The Federal Reserve Bank of Kansas City hosted more than 50 female students from Independence, Mo., middle and high schools for annual Girls in Tech KC event organized by the KC STEM Alliance on Dec. 5.

The students heard from leaders in technology from the Kansas City Fed as well as Martha McCabe, executive director of KC STEM Alliance. The speakers shared messages related to their own stories in computer science and encouraged the girls to follow their dreams.

The morning included an Hour of Code activity, as well, where students paired up to create an electronic dance party featuring music and animated characters.

Educator Jackie Becker with the Independence school district brought students from middle schools and Truman High School. This was her first year attending although the event has been hosted annually at the Bank since 2015.

“It’s so good for students to hear from girls in the field with successful careers,” Becker said. “Our middle schoolers were excited to come downtown to the Federal Reserve and connect with other girls and women in the field. For the high schoolers it was also the exposure to further career opportunities.

“They’re very passionate about this,” she said.

Sierra Hernandez, a senior at Truman High School, plans to study computer science at Avila next fall.

“I’m really excited to see so many girls here— it makes me really happy,” she said. “Out of my (computer science) class there are five girls.”

She hopes that the event inspires more women to enter the computer science field.

“I want more girls to realize it’s not all about ones and zeros,” she said. “To be offered at such a young age that computer science wants girls is great. I found out as a sophomore and I wish I’d had earlier exposure. It’s really great to see young girls getting into it.”

Two students work together on the computer to create an electronic dance party

Debbie Frobase, an educator at Pioneer Ridge Middle School, noted her school’s low ratio of girls to boys enrolled in technology classes and was hopeful that the experience would encourage more female students to pursue technology careers.

“The networking and exposure is amazing,” she said. “They see mentors everywhere and some already want to do this as their field.”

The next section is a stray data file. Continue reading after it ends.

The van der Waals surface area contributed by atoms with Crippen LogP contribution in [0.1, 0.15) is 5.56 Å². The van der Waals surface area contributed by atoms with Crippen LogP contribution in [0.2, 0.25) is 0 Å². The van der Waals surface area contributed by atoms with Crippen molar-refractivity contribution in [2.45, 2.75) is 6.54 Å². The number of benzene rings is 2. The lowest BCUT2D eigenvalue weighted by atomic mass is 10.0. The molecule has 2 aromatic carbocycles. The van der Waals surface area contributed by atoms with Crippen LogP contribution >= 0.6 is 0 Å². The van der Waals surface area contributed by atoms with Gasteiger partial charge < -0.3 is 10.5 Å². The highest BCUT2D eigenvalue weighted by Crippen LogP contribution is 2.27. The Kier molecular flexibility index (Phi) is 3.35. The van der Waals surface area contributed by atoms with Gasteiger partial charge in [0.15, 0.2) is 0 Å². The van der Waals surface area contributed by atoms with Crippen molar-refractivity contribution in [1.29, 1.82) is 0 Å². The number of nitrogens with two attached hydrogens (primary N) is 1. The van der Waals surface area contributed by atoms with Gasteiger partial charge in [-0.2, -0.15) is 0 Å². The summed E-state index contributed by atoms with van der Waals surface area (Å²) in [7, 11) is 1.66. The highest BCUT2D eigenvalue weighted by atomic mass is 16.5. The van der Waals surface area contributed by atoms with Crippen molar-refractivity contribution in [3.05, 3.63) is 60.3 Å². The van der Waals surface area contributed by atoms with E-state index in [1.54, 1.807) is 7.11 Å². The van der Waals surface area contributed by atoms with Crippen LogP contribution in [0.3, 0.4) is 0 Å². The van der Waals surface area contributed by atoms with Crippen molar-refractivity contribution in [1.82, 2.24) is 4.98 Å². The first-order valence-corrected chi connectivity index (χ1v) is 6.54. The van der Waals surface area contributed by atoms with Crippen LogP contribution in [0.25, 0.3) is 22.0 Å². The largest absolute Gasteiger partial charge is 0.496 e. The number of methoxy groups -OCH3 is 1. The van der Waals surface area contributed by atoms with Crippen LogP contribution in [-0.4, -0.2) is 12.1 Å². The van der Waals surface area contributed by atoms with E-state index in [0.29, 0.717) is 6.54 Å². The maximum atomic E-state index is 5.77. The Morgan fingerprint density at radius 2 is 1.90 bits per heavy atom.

Lily Schraml, a Pioneer Middle School student, is one of the students who sees a future for herself in technology. She learned about computer coding as a fourth grader and has continued to build her skillset.

“It just sounds interesting to me, the idea of computers and coding,” she said. “In my coding class I was always ahead of everyone, I thought, maybe that’s just how my brain works.”

Schraml studies modeling and design and is hoping to learn more advanced coding systems, such as JavaScript. She also wants to encourage her friends to give coding a try.

“I’d say they should check it out,” Schraml said. “Girls can do as much as guys can. It’s a fun experience.”

Sarita Gupta, a Kansas City Fed employee in a technology area, served as a mentor for the pairs as they worked through their coding exercise. She hoped the event would build the confidence of young coders and help them see a future career in technology. She likes the idea of offering a low-risk way to pursue computer science as an interest and build resilience for the field.

“Every day is a new challenge, so be prepared,” she advised the students. “It can be difficult in certain ways, don’t give up.”

Martha McCabe, executive director of KC STEM Alliance, enjoyed watching the teams at work and helping the students explore the idea that computer programming doesn’t have to be done in isolation. She highlighted aspects of the programming activity that would help the students develop skills beyond computer science.

“The girls decide the song, so there are negotiations, sharing ideas, developing camaraderie,” McCabe said. “What they do during the school day follows them to the workforce. The girls come from different backgrounds, we want them to understand that each individual brings different experiences, which will create a better outcome. It’s a simple thing.”

Nalrah Davis, a student Nowlin middle school, feels like a role model to younger girls interested in programming. She plans to encourage her younger sister to pursue coding when she is old enough. Her best advice to young coders?

“Don’t tell yourself you can’t do it,” she said.